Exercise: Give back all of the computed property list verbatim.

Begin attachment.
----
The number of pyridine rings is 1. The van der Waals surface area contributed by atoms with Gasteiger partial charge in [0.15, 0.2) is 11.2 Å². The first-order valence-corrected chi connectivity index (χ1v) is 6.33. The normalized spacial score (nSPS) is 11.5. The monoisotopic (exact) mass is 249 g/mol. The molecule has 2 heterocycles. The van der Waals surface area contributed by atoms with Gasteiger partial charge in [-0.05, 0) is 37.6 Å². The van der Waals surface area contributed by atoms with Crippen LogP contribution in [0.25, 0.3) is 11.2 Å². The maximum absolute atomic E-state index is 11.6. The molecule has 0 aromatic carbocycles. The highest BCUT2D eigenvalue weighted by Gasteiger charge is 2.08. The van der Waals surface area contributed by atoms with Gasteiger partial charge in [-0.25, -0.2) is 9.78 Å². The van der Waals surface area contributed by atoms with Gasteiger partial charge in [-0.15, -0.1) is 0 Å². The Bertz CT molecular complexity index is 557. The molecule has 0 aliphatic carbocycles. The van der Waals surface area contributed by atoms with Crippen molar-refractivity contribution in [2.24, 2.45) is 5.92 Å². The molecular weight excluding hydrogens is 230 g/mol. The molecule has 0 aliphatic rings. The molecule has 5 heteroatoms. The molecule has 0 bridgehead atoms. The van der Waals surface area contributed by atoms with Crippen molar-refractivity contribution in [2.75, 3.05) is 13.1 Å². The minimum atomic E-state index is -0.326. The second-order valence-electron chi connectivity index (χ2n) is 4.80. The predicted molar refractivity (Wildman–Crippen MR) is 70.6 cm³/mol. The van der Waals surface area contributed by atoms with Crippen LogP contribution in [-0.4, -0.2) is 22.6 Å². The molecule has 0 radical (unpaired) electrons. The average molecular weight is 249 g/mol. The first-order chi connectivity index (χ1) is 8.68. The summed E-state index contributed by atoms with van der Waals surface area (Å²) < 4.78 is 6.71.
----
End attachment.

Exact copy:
The number of pyridine rings is 1. The van der Waals surface area contributed by atoms with Gasteiger partial charge in [0.15, 0.2) is 11.2 Å². The first-order valence-corrected chi connectivity index (χ1v) is 6.33. The normalized spacial score (nSPS) is 11.5. The monoisotopic (exact) mass is 249 g/mol. The molecule has 2 heterocycles. The van der Waals surface area contributed by atoms with Gasteiger partial charge in [-0.05, 0) is 37.6 Å². The van der Waals surface area contributed by atoms with Crippen LogP contribution in [0.25, 0.3) is 11.2 Å². The maximum absolute atomic E-state index is 11.6. The molecule has 0 aromatic carbocycles. The highest BCUT2D eigenvalue weighted by Gasteiger charge is 2.08. The van der Waals surface area contributed by atoms with Gasteiger partial charge in [-0.25, -0.2) is 9.78 Å². The van der Waals surface area contributed by atoms with Gasteiger partial charge in [-0.15, -0.1) is 0 Å². The Bertz CT molecular complexity index is 557. The molecule has 0 aliphatic carbocycles. The van der Waals surface area contributed by atoms with Crippen molar-refractivity contribution in [2.24, 2.45) is 5.92 Å². The molecular weight excluding hydrogens is 230 g/mol. The molecule has 0 aliphatic rings. The molecule has 5 heteroatoms. The molecule has 0 bridgehead atoms. The van der Waals surface area contributed by atoms with Crippen molar-refractivity contribution in [2.75, 3.05) is 13.1 Å². The minimum atomic E-state index is -0.326. The second-order valence-electron chi connectivity index (χ2n) is 4.80. The predicted molar refractivity (Wildman–Crippen MR) is 70.6 cm³/mol. The van der Waals surface area contributed by atoms with Crippen LogP contribution in [-0.4, -0.2) is 22.6 Å². The molecule has 0 radical (unpaired) electrons. The average molecular weight is 249 g/mol. The first-order chi connectivity index (χ1) is 8.68. The summed E-state index contributed by atoms with van der Waals surface area (Å²) < 4.78 is 6.71.